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Being a specialist pays—so should you do it? 3 questions to ask first.

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broker-buildings (1).jpg“Most agents nationally are generalists, but they make significantly less money than specialists per NAR research,” says Greg Schenk of The Schenk Company. “You need to pick an area that you are passionate about and be the expert in that area to excel.”

Schenk’s comment caught our eye, so we asked ourselves, “Is it really better to be a specialist?” If specialists earn more money, should we be encouraging all brokers—or at least our readers—to build depth in one specific area? And how does it vary by market?

The case for specialization is compelling, although it can feel counterintuitive. There’s a feeling of safety that comes from being a generalist. After all, if you specialize, the thinking goes, wouldn’t you significantly reduce your opportunities? If you’re trying to build your business, why would you narrow your options?

But here’s what’s interesting: on a psychological level, people love working with specialists.

Think about the way this plays out in your own life. If a strange rash appeared on your skin, would you prefer to have it looked at by a general practitioner or head straight to a dermatologist?  

We turn to specialists because we expect them to have more extensive knowledge in exactly the area we need. This is a very real psychological phenomenon.

Take the case of Google versus Yahoo. Yahoo built a search engine, and then found all these other ways to add value: with sports scores, news, weather, and so on. They thought they would do well by offering people a variety of services. They thought—as we often do—that more was better.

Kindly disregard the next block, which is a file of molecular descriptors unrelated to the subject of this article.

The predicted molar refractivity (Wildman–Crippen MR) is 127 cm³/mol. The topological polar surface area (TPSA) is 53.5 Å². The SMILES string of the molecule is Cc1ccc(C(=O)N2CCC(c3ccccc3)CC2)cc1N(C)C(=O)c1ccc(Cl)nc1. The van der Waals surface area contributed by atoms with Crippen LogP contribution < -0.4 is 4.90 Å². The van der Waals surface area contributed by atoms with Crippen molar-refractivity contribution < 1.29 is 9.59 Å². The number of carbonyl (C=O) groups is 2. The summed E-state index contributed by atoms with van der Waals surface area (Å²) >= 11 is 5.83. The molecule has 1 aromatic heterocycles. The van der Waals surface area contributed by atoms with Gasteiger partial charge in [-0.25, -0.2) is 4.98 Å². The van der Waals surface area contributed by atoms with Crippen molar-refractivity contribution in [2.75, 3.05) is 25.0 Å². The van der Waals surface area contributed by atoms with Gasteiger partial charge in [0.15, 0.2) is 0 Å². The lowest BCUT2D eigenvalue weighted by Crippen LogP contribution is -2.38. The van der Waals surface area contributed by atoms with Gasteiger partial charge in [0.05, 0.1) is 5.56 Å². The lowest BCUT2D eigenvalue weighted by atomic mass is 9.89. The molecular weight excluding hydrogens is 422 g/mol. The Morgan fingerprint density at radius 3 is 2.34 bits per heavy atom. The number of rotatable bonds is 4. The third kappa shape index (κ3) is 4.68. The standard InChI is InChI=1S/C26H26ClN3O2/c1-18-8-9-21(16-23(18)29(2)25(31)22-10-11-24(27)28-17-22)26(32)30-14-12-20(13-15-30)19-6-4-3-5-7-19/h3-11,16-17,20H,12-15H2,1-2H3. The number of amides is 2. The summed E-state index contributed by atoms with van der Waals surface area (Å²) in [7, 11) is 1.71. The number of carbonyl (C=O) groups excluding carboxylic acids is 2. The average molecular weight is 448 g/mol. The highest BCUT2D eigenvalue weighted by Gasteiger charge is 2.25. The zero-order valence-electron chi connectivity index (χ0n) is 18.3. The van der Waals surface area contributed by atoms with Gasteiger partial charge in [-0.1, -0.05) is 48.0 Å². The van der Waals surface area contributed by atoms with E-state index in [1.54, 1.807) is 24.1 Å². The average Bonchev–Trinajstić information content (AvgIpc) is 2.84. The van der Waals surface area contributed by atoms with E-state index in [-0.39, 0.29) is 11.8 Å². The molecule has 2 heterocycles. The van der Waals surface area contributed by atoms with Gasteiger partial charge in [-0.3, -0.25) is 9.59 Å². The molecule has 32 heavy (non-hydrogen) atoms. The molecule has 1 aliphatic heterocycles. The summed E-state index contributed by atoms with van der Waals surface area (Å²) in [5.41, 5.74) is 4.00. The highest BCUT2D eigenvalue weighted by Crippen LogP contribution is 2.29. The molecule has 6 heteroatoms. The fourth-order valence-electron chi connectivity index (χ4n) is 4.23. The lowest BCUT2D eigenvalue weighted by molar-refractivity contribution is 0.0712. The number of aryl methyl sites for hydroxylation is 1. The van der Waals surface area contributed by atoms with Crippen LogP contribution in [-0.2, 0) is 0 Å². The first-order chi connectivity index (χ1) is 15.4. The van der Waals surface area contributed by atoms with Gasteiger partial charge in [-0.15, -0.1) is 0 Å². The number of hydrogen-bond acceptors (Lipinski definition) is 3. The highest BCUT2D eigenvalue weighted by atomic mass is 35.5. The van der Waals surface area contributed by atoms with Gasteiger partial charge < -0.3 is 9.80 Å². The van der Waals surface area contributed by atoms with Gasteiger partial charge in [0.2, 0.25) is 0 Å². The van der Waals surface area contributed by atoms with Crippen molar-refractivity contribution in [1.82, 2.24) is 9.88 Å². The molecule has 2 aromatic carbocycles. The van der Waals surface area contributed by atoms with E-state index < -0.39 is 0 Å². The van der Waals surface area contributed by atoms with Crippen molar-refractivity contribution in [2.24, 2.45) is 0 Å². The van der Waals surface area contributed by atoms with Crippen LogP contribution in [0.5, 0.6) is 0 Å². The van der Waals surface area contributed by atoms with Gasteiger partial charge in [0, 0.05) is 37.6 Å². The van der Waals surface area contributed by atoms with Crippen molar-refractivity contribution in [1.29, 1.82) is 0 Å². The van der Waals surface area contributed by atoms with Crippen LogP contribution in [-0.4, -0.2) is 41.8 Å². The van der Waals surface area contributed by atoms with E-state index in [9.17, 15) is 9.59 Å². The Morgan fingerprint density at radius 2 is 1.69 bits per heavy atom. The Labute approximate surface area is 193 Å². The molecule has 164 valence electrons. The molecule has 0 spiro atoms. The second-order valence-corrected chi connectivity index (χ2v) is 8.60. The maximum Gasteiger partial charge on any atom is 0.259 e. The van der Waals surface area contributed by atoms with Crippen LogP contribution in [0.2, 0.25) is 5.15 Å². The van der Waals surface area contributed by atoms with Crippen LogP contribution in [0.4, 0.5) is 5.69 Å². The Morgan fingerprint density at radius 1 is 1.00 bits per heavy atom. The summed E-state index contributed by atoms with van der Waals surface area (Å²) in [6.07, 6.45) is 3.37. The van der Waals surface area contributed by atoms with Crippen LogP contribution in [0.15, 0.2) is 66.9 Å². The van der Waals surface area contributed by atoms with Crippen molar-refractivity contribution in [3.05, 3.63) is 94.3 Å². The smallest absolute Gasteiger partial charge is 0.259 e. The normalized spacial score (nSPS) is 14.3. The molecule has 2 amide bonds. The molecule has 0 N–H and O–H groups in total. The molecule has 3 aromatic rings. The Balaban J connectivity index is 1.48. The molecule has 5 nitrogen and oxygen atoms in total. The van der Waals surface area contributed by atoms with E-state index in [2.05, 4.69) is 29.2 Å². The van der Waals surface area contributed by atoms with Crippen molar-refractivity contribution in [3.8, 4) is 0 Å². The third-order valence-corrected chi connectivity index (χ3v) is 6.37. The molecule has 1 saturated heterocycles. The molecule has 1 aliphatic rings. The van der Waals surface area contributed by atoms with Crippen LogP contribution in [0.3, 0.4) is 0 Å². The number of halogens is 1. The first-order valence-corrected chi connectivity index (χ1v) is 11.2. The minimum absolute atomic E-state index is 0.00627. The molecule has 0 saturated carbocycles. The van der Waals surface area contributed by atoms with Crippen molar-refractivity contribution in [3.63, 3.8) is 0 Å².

Google intuited something very different about human psychology. So they just focused on building a good search engine. Today, nobody says they’re going to “Yahoo” something, but they “Google” it all the time.

Ogilvy & Mather’s Rory Sutherland talked about this in his TEDxAthens talk, “People believe something that only does one thing is better at that thing than something that does that thing and something else. Google understood that if you’re just a search engine, people assume you’re a very, very good search engine.”

Now extend that insight to your CRE career. You may feel safer as a generalist, but look at things from your potential client’s perspective. If they’re looking for a top-notch broker in the emerging data center specialty, do you think they’re more likely to go with a broker who handles a little bit of everything or a broker with a deep understanding of data centers? It’s no contest.

Then there’s the changing nature of the broker job description and value proposition. Brokers aren’t just  competing with each other anymore, but with new technology and self-service platforms. Clients can find some information on their own, and they want someone who understands the complexity of their individual needs, as well as relevant microtrends and pricing benchmarks. They want someone who can teach them something they can’t learn anywhere else.


The beauty of having a specialty is that it gives clients the added assurance that you know
exactly what you’re talking about when it comes to that specialty, and the feeling that nobody else can approach the depth of knowledge and value you can deliver.